It’s important go over how to properly determine the year/make/model/submodel of the vehicle and then how to search for the parts in a manufacturers database such as proformdesign.com or xpel.com to ensure the correct part is cut that we will then apply.

Locating the vehicle identification badge/tag/plate generally located on the B pillar will help to determine the year the vehicle was manufactured along with other information. You also can see the rear portion of the vehicle to determine the make and model of the vehicle, as well. One extra step is to use your smartphone or camera and snap a photo of the front end of the vehicle and then compare it to the parts you have pulled up on the computer to ensure all of the line drawings correspond accordingly. Having the proper vehicle information is a must to search for the correct part that will then be cut from a plotter.

PPF Prep
Prepping the application surfaces of the vehicle properly is key to a dirt-free installation.

After the vehicle has been washed and dried we like to use a clay bar on the surface of the paint if it is not smooth to the touch or if there are surface contaminants that did not clean with a wash mitt. Using a simple spray wax as a final wipe down helps to allow the installer to see any areas he/she has missed during the cleaning process.

Before we roll the product onto the surface we spray the area with our soap/water solution and squeegee the area with a “California squeegee” or similar soft blade car squeegee designed to remove water from the surface that will not scratch the paint but removes any fine lint that may have fallen on the surface or that our microfiber cloths might have left behind.

Getting the Film onto the Surface
We teach a back-rolling technique that is designed to get the film transferred from the liner onto the surface. We’ve found this eliminates the amount of time the product’s adhesive side is exposed to elements that could be in the air, and also can be used by one person without the need of further tools/equipment such as a stand to clip the film to and pulling the film off the liner.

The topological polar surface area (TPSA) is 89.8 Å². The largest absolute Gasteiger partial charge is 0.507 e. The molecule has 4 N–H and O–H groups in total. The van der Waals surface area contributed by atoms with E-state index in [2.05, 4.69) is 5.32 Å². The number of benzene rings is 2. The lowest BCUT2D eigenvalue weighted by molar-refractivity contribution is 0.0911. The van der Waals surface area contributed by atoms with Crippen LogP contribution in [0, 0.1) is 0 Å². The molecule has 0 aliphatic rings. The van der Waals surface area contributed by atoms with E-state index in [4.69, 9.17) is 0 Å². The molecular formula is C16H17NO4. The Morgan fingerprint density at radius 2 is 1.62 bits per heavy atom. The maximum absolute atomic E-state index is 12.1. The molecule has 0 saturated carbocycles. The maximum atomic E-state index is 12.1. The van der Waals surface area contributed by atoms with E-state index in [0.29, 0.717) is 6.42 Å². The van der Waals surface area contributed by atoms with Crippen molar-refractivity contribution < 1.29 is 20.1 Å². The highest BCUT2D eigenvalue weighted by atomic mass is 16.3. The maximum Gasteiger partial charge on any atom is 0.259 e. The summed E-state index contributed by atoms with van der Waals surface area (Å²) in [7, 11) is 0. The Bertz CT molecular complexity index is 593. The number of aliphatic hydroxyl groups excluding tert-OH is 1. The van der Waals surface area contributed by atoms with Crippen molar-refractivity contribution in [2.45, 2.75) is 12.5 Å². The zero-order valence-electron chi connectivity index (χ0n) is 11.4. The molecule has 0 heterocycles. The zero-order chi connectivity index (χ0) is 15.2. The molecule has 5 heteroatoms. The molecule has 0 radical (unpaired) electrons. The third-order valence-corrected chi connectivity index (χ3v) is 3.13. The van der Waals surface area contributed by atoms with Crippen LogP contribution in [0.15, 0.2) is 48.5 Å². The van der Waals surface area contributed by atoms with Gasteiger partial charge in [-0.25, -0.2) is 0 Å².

The Application
Here is where we are able to hone in on where the individual is skill-wise to see how basic or how advanced we need to get with each trainee during the application process.

Most manufacturers rate the difficulty of a pre-cut kit application using a scale of 1 to 5 (1 being easiest and 5 for experts). We generally start with a Level 4 application to see where the trainees’ skill level truly lies. During the application process we pay close attention to how they install the product, correcting mistakes where needed. For example: Hand placement when stretching the film is critical to ensure that an even stretch throughout the material occurs to align the edge of the film properly to the edge of the vehicle part. An uneven stretch in the film could result in a pre-cut kit not aligning properly. Too much pressure from your hand on the product can result in premature adhesion, which does not allow the material to stretch at all and leads to leaving distortions in the adhesive.

Most paint protection films use a PSA (pressure sensitive adhesive) backing, so you must learn to use your hand to “grip” the surface of the film to stretch the material into place without applying too much pressure, which could result in the film wanting to adhere to the surface while you are attempting to stretch the product. These are a few of the many key points we address with the individual during the training course.

Our objective is to challenge the individual and focus on what areas need improvement. Some have admitted that they should have taken the basic course instead of the advanced as they did not have enough ‘squeegee time’ under their belt for some of the application scenarios we put in front of them. Others find the advanced course to be a perfect fit for where they were in their application field. Regardless of where they are in their career we work with each person to ensure their time spent with us is maximized and packed with plenty for them to learn during their stay.

PPF Install Tips and tricks

  • Using a clay bar to clean the surface of the paint can help with better adhesion.
  • Using a good sealant/wax on the surface of the paint prior to application can aid in the application and also if you encounter a future removal of the product.
  • During the summer months, use cold water in your spray bottles to minimize adhesive stretch marks during the application.
  • More humid areas generally require less soap in your soap solution while drier climates generally require more soap in your soap solution.

* From the 2013 issue of WRAPS magazine

Michael Mayall